A reason for incomprehensibility of quantum mechanics fundamental concepts lies in the fact that the different ways of existence and givenness set the limits on the terms’ applicability. This does not mean only that a notion which is adequate to a particular object area is not unconditionally transferable to all other areas, but it also means (very important for Kant) that there are no universal categories as a priori crystallizations of the logical functions of understanding (Verstand). For Heisenberg, “the applicability of classical kinematic and mechanical concepts cannot be deduced either from the laws that govern our thinking, or from experience” (Heisenberg 1927, 196).

More of that, and completely in contrast to Kant[4], Heisenberg points out that, thanks to the unpredictability of the knowledge spread, we cannot in advance predict the limits for application of our key classic concepts, such as existence, space and time. A new type of registrator, a measuring apparatus, and not Kant’s living observer, differently acts and “cognizes” its “object” (particles). Neither it nor its object are shaped by space and time as a priori forms of the human sensibility. The new one, unknown to Kant, is a result of a technical way of cognition and, as such, incomparable with a priori forms of sensibility and understanding. Therefore, the technical knowledge directly affects new human self-determination. As no “elementary” particle can be categorically determined completely and no fundamental concept can be uniquely defined once for all, so even the human self-determination cannot be given once and for all. The boundaries of knowledge are now specified by the language limits much more than in Kant’s time. The obtained results no longer concern only possible experience, but, more than anything, possible understanding; they in themselves require their own interpretation. Thus, the limits of human self-determination and knowledge are now in the tangled knot of language-conditionality of thinking. It is a hermeneutical turn. More precisely, any new experience, every new result, every new notion re-determines not only the observed reality at the “moment” of observation, but also every already existing theory and conceptuality, and, ultimately, the observer himself – as homo hermeneuticus.

If quantum mechanics definitely rejected a neutral position of the observer, and showed his necessary subjective involvement in the knowledge itself, it is sure that no one scientific knowledge of this type can be artificially cut off from its subject. The basic tendency of Kant’s transcendentalism is reversed: the subjectivized object has replaced the objectifying subject. This crucial event indicates a reverse in the human self-determination itself. The impossibility to be sure in the prediction of the development of natural sciences, witnesses that human self-determination is much more difficult now than it was in Kant’s time.

By contrast to Kant’s necessary, complete ontological and cognitive determination of thing, that elementary in quantum physics appears in two, mutually exclusive, “complementary” pictures[5]. Moving from one to the other, and back, we get “the right impression of the strange kind of reality behind our atomic experiments” (Bohr’s concept [Heisenberg 1959, 50]). This strange kind of “Being” (Sein) is, at the same time, the face and the other side of the human knowledge. New radical finding, that we cannot jointly define the two properties[6] of the elementary (particle), and that determination and probability of one means losing determination and probability of the other to be precisely determined, undoubtedly disables every possibility of the whole system knowledge, since: “still we must know both for determining the behavior of the system” (Ibid).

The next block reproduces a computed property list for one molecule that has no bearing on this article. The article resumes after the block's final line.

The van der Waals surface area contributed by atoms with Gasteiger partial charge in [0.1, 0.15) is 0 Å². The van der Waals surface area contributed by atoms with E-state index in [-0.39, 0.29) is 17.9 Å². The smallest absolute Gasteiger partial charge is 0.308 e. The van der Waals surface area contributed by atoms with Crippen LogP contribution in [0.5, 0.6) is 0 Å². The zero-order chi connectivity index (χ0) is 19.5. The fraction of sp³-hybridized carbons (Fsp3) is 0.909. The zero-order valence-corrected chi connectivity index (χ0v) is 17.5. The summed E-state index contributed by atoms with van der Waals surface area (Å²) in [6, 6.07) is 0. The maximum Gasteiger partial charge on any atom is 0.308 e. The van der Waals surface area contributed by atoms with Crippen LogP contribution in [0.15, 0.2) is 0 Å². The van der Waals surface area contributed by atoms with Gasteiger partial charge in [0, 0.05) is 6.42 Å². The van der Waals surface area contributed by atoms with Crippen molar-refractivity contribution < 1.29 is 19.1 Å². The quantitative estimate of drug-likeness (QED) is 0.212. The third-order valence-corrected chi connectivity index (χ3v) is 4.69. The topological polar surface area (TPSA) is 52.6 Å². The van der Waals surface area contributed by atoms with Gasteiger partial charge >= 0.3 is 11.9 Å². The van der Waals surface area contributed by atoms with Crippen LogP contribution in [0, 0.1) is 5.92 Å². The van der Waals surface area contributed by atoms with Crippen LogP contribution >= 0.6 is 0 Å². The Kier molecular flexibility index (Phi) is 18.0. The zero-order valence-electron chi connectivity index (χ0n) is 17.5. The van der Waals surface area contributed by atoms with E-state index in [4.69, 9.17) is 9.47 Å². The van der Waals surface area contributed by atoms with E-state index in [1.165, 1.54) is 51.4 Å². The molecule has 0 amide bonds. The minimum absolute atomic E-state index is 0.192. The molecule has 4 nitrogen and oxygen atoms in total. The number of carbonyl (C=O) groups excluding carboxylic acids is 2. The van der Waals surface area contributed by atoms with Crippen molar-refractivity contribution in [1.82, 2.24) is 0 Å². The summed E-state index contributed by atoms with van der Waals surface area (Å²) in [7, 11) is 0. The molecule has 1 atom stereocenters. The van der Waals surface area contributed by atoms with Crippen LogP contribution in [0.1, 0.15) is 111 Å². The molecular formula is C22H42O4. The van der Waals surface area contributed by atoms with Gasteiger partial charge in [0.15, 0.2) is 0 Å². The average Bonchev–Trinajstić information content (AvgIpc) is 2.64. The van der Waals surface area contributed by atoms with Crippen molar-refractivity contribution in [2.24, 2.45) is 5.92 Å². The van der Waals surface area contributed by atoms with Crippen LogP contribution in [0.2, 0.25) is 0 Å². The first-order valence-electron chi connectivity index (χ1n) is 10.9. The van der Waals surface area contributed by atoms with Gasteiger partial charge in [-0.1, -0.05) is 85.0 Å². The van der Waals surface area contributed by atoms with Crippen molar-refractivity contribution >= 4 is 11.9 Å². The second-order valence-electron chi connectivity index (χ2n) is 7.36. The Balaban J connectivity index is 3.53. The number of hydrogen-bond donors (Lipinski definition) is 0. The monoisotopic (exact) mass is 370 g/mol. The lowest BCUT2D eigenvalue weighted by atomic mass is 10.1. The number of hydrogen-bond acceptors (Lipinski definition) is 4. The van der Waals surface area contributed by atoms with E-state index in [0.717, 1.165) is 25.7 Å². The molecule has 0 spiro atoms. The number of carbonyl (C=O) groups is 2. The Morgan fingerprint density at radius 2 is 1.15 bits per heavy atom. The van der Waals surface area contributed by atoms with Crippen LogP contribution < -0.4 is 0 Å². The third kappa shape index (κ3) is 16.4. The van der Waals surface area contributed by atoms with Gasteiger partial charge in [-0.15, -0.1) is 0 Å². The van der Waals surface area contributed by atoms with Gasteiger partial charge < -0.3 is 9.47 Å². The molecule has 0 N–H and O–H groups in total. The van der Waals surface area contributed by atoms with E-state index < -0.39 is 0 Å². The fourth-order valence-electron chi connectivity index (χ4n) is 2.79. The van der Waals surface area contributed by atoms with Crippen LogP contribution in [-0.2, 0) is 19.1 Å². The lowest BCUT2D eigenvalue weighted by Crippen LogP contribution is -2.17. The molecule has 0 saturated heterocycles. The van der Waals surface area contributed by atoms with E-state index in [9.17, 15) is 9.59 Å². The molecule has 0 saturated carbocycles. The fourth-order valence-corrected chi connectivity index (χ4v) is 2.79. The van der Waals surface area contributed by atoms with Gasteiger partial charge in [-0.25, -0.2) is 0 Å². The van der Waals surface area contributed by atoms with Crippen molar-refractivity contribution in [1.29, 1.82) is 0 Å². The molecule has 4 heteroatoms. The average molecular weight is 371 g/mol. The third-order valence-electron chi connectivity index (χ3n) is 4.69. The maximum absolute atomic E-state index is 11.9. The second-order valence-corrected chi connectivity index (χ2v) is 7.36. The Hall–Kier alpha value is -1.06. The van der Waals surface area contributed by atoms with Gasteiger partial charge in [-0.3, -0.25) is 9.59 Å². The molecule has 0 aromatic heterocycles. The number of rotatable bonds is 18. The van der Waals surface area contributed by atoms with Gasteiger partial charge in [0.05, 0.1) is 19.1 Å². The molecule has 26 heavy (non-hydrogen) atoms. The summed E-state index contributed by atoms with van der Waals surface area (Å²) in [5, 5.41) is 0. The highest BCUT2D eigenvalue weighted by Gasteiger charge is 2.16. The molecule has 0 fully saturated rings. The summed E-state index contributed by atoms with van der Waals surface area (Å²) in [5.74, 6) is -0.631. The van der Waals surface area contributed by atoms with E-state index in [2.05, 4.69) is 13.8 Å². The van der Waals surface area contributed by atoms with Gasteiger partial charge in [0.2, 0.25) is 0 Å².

On the other hand, the indeterminacy and the unpredictability of a state between two observations in atom[7] make meaningless the application of Kant’s favorite law – the law of causality. To answer the question Why? (e.g. why a particle was emitted from the atom at the particular time), in the microsphere, “we would have to know the microscopic structure of the whole world including ourselves, and that is impossible” (Heisenberg 1959, 82).

Thus, the foundations of Kant’s scientific objectivity, space, time, categories, law of causality, and transcendental ideal have only “a limited range of applicability” (Ibid).

Heisenberg’s renowned conclusion: “For the first time in the course of history, human on this Earth stands still only over against himself alone” (Heisenberg 1957, 179), presents completely new frame of human’s self-knowledge, but also a paradox of the self-determination. It is only in such a situation in which everything is different, strange, transcendently disabled in the possibility itself, human’s self-determination is in the position to completely absorb classical determination of the rest of the world, and to self-determinate absolutely. Right there, at the peak of the possibility for self-determination, we face the paradox[8]. The indeterminacy, i.e., unsharpness, an intrinsic resistance of the particle (observed object, always “observed within the accuracy of the experiment” [Heisenberg 1959, 47]), does not allow sharpening the knowledge of it. Just when it manages to meet only itself in everything, human encounters an insurmountable resistance to its own absolute self-determination. Therefore, neither the harmonious eternal cosmos, nor the tectonic natural forces, nor the omnipotent God, nor the Kantian world of things in themselves, with all their (un)knowable laws, so directly (by their resistance) affected the human self-determination as it was done by the Copenhagen interpretation of quantum mechanics.[9]